First, consider his compassion to the crowds whom he fed. Let me tee this up for you. Have you ever finished up a really hard week of work, and you get home Friday night and you just want to kick your feet up? Then, parents, you realize your child is sick, or hungry, or needs a little extra attention? Or perhaps you realize your spouse needs some affection, or perhaps your neighbor. Is it hard to be kind and loving in that moment? It’s incredibly hard. You’re exhausted, and the flesh wants to be selfish. 

 

That’s where Jesus was with his disciples. His disciples had just finished up a really hard journey of missionary work. Jesus is probably tired, too. So, that’s why they go out into the desolate place—to find rest from a long, hard journey. In fact, Matthew tells us that this was also the moment that Jesus heard about John’s death. Matthew seems to tell us that when the disciples finished their missionary work, they buried John’s body, and went to tell Jesus about John’s death and their successful missionary journeys. So, they were physically and emotionally exhausted in every respect. Verse 31 of our passage even says that the disciples didn’t have time to eat when they were ministering. It was time for a rest, time for food. There’s a taste of Jesus’s compassion right there, isn’t it? God encourages his people to get the physical rest they need. “He knows our frame, he remembers we are dust”. 

 

But the story goes, when Jesus and his disciples hopped on the boat to go to their “desolate place” to rest, the crowd saw them and followed them. They didn’t go to the other side of the sea—perhaps a few miles north from where they were. The crowds ran alongside them from shore. Could you imagine the irritation you might have when you docked the boat, only to find 20,000 people waiting to press up against you for your healing and power? 

 

Yet, Jesus is compassionate. He’s always available. This is literally where we are told, “34 When he went ashore he saw a great crowd, and he had compassion on them, because they were like sheep without a shepherd. And he began to teach them many things.” You can’t exhaust Jesus’s compassion and mercy. He taught them many things, and Matthew tells us that he also healed their sick. He did this all day, right up to dinner until they were exhausted and in need of food. It’s amazing—his compassion over-exerted 20,000 people. So, he fed them. He fed them, even though they would turn away from him 24 hours later when he preached to them about the loaves.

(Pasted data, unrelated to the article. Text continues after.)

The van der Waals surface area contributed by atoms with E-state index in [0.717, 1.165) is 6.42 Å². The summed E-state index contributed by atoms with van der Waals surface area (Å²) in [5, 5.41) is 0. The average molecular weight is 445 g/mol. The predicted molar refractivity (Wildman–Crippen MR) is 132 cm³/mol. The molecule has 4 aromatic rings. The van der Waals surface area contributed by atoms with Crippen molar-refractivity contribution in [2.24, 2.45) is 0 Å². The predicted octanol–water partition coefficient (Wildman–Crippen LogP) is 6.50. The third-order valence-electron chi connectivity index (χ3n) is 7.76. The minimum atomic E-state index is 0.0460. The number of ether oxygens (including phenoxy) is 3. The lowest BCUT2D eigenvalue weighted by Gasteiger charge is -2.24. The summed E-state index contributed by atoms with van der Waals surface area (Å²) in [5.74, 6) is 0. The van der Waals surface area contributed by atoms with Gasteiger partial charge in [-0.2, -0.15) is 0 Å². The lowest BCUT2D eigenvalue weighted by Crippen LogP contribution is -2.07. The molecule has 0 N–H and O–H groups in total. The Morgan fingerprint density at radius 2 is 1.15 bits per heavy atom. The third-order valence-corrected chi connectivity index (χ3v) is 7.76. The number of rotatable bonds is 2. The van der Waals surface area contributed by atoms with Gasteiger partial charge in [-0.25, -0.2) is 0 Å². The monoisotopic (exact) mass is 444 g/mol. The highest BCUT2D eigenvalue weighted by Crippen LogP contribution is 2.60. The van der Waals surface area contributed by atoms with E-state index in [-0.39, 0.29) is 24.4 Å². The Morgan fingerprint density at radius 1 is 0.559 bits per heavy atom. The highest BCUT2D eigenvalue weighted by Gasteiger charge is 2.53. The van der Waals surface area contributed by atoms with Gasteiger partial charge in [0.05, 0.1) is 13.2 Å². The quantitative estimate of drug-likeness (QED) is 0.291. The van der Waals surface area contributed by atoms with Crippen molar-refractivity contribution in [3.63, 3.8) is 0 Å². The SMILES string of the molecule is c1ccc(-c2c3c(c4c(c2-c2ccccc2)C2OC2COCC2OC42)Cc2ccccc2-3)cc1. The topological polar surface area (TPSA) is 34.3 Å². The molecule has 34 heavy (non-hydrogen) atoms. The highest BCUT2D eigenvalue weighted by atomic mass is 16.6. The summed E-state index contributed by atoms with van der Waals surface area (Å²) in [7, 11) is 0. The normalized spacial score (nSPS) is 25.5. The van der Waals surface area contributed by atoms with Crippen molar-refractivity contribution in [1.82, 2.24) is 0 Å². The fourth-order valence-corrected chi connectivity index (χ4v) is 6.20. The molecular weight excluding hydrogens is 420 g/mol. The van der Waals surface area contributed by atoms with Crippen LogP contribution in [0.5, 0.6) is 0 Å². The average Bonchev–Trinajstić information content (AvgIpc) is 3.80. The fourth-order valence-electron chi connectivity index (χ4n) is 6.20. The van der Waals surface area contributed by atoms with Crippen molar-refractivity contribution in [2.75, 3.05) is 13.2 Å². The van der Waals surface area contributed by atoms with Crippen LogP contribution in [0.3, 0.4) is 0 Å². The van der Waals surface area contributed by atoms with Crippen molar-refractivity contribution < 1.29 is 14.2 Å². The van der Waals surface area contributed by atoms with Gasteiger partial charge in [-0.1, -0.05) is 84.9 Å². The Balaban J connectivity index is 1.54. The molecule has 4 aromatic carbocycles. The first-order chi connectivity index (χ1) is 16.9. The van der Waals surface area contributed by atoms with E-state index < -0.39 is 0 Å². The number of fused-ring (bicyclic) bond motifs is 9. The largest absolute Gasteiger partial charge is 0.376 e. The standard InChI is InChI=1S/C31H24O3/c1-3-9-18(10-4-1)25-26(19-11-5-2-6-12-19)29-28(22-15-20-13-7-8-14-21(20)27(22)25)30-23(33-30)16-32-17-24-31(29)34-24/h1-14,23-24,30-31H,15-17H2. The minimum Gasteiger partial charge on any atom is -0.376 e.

Now, Jesus’s compassion goes beyond this compassion that he has for all people, indiscriminately. He reserves a unique sort of compassion for the his people whom he is calling to himself. You see that in the way he handled his disciples. I’ve already explained that he was on a mission to overcome their hard hearts. There’s nothing more compassionate than that. Yet, his compassion is uniquely manifest and applicable to us in verse 46. There, we are told that after he first dismissed the disciples to their journey at sea, and then leaving the crowds, he at last “went up on the mountain to pray”. 

 

What did he pray about? The gospels do not say. However, given the circumstances, I think we can take a pretty good guess at it. Jesus just sent his disciples out into a terrible, life-threatening storm where he would reveal his glory to them. I think he was praying for their safety, and that their hearts would be softened to receive the revelation of his glory. 

 

You see, Jesus does not send us into hard situations without promising to provide and care for us. The disciples were caught at sea from dinner time to the early hours of the morning, before sunrise. Jesus sent them there. So, he prayed for them—that his glory would shine through the storm. I believe it did. Notice also that Jesus was awake with them. I imagine he was praying all night, watching the stormy winds from the mountain that he was praying on. When it was the right time, he passed by them with his glory—no sooner, and no later. 

 

Jesus’s compassion moves him to intercede for us. That’s the book of Hebrews, is it not? He intercedes for us with his blood. He died for our sins. He interceded between our helpless souls and God’s wrath against us. He paid the penalty of God’s wrath that we deserved, and he gives us his righteousness and life for eternal fellowship and blessings with God. He intercedes for us, for our salvation. And yet, he continues to intercede for us, that we might not turn away from him or be destroyed by fear and unbelief. Hebrews says, “he is able to completely save those who draw near to God through him, because he always lives to make intercession for them”. 

 

Conclusion

So, we have been reminded that the chief opposition to Jesus’s mission is unbelief. We have been reminded that Jesus’s mission is to create a new people, and bring them into his promised land. He is the bread of life, he is the manna that came down from heaven. By faith, he satisfies all who come to him and receive his word and Spirit. And as he is carrying out his mission, through his sacrifice and his Spirit, he is compassionately interceding for us so that we might be saved to the uttermost, completely, and one day rest eternally with him.